Christopher Brookmyre, Honorary President and popular Novelist, gave an amusing and personal speech about his experiences as a parent and a non-believer. He spoke about not wanting his child to have religious doctrine forced upon him but also about not wanting to make a stand through his child which might leave his son excluded and stigmatised. The current system makes religious activity something that a parent has to specifically opt out of, when instead it should be something that is a possible opt in. The assumption that all families and children want their child to take part in a particular religious activity is unfair to all those who are non-religious or from other religions, or those who feel that religion has no place in schools outside of religious education.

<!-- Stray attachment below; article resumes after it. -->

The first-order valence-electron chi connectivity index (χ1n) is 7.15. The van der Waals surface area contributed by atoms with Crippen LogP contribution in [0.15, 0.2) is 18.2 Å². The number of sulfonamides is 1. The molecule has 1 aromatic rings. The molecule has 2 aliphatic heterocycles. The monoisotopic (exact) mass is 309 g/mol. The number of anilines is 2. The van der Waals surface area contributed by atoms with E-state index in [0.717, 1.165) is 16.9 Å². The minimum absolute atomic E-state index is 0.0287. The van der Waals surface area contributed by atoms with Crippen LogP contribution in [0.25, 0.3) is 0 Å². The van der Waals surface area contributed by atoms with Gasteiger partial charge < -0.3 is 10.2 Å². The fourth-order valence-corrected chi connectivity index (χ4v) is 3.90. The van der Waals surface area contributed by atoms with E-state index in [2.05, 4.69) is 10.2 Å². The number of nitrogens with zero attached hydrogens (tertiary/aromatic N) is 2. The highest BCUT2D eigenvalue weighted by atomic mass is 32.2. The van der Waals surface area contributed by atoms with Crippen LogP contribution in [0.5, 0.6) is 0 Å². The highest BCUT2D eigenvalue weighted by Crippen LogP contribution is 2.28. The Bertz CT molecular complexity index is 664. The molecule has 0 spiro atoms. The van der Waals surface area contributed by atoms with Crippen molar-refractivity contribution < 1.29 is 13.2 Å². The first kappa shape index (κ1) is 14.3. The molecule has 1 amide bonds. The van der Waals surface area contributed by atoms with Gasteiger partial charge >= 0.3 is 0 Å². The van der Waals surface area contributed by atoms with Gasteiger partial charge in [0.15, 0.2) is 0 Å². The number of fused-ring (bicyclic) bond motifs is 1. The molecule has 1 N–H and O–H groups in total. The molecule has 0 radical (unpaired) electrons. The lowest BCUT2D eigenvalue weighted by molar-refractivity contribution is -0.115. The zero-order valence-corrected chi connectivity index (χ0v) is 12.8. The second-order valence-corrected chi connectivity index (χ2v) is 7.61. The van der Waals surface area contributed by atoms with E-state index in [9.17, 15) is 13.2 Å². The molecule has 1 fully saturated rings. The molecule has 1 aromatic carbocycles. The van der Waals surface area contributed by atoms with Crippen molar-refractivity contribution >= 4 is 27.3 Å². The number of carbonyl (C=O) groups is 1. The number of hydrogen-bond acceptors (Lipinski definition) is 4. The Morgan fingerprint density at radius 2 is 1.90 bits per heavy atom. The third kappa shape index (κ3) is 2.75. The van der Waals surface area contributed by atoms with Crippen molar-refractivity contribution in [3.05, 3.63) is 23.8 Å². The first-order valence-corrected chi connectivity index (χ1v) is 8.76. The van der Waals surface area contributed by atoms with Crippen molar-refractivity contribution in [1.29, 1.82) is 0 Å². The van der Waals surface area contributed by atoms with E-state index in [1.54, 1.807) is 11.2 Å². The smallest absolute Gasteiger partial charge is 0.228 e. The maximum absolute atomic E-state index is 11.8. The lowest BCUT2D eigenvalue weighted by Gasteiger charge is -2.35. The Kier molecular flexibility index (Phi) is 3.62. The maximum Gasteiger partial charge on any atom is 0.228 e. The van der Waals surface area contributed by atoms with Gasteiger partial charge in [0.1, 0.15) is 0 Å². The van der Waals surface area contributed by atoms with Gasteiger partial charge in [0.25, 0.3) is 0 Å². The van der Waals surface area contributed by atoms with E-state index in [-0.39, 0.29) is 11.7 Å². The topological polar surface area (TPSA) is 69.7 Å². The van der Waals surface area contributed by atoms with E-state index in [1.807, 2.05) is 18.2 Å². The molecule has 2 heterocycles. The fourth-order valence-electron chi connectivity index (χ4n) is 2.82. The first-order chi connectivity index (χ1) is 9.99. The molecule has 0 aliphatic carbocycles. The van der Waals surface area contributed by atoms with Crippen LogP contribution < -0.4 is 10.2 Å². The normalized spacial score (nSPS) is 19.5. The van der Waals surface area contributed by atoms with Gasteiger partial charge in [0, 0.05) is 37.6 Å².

Bob McKay, Education Officer, returned to the theme of the Rights of the Child. He provided examples of recent complaints that he had heard fron non-religious parents where children were coming home from school quoting religious doctrine. One 4 year old came home telling his parents that Jesus had died for his sins, and another 6 year old child told his parents that he was stained with sin. Parents and the community place a lot of respect and trust in educational institutions and it is not appropriate for a place of learning to indoctrinate children with religious beliefs. It is particularly galling when this is against the will of the parents or guardians and against the school’s own nondenominational policy. It is the the right of every parent in the UK to have their child withdrawn from religious activities at school and the school is obliged to present alternate education options.